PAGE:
OPP to provide front-line officers with naloxone in face of opioid crisis
A vial of Naloxone, which can be used to block the potentially fatal effects of an opioid overdose, is shown Friday, Oct. 7, 2016, at an outpatient pharmacy at the University of Washington. (AP Photo / Ted S. Warren)
ORILLIA, Ont. -- All front-line provincial police officers in Ontario will be equipped with naloxone kits as the force says the deadly opioid fentanyl has become a concern across the province.
Ontario Provincial Police say each front-line officer will carry two doses of naloxone nasal spray while on duty, while members of selected specialized units will each be issued a personal kit.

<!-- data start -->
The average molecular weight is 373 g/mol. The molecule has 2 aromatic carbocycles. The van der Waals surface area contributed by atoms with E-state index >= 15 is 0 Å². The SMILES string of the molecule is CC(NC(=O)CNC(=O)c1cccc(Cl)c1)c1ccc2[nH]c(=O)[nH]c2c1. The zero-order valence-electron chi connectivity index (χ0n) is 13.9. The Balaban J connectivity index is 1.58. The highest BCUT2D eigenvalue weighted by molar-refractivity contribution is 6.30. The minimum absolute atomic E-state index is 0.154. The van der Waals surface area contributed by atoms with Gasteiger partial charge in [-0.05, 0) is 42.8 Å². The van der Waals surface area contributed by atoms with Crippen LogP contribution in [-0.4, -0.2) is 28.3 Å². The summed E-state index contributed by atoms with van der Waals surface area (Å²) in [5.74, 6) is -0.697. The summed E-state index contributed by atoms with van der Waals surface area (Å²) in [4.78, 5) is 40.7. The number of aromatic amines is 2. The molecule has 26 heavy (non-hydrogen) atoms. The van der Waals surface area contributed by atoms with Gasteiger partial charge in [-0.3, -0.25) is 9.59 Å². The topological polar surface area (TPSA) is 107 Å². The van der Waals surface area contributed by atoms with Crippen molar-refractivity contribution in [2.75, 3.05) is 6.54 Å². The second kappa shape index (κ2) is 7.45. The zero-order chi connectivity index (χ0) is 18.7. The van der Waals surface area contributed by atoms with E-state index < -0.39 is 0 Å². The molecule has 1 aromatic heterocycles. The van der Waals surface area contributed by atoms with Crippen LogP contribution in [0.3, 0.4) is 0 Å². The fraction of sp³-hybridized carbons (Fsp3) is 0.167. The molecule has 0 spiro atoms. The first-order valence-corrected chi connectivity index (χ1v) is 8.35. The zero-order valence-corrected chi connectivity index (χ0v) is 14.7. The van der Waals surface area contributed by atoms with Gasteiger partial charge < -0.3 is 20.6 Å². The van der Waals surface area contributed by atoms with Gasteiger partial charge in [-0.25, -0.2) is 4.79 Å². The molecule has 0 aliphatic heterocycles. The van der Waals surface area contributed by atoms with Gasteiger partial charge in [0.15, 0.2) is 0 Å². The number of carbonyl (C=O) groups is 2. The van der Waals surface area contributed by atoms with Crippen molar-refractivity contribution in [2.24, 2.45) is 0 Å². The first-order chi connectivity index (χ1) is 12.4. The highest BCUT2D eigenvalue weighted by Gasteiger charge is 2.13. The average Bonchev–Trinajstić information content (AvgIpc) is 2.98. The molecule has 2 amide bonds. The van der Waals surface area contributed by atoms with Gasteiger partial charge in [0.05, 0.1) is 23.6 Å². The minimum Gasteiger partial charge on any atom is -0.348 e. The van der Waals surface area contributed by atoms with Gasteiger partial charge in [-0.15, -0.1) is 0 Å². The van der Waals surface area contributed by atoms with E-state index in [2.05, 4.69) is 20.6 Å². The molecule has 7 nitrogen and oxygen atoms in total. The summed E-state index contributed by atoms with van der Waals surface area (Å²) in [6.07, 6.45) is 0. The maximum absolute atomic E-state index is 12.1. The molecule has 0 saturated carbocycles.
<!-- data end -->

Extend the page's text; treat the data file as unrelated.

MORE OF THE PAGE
The force says Health Canada testing has determined fentanyl was present in 114 OPP seizures in 2016 from the mainly rural communities it serves.
Test results for 2017 are not yet available, but the OPP say the number of seizures with suspected fentanyl present appears to be similar to 2016 levels.
The OPP is not the first police force in the province to equip front-line officers with naloxone-- officers in Barrie and Durham Region are among those already carrying the opioid antidote.
Naloxone is an opioid antagonist that can reverse an opioid overdose for approximately 20 minutes to one hour, depending on the strength of the opioid.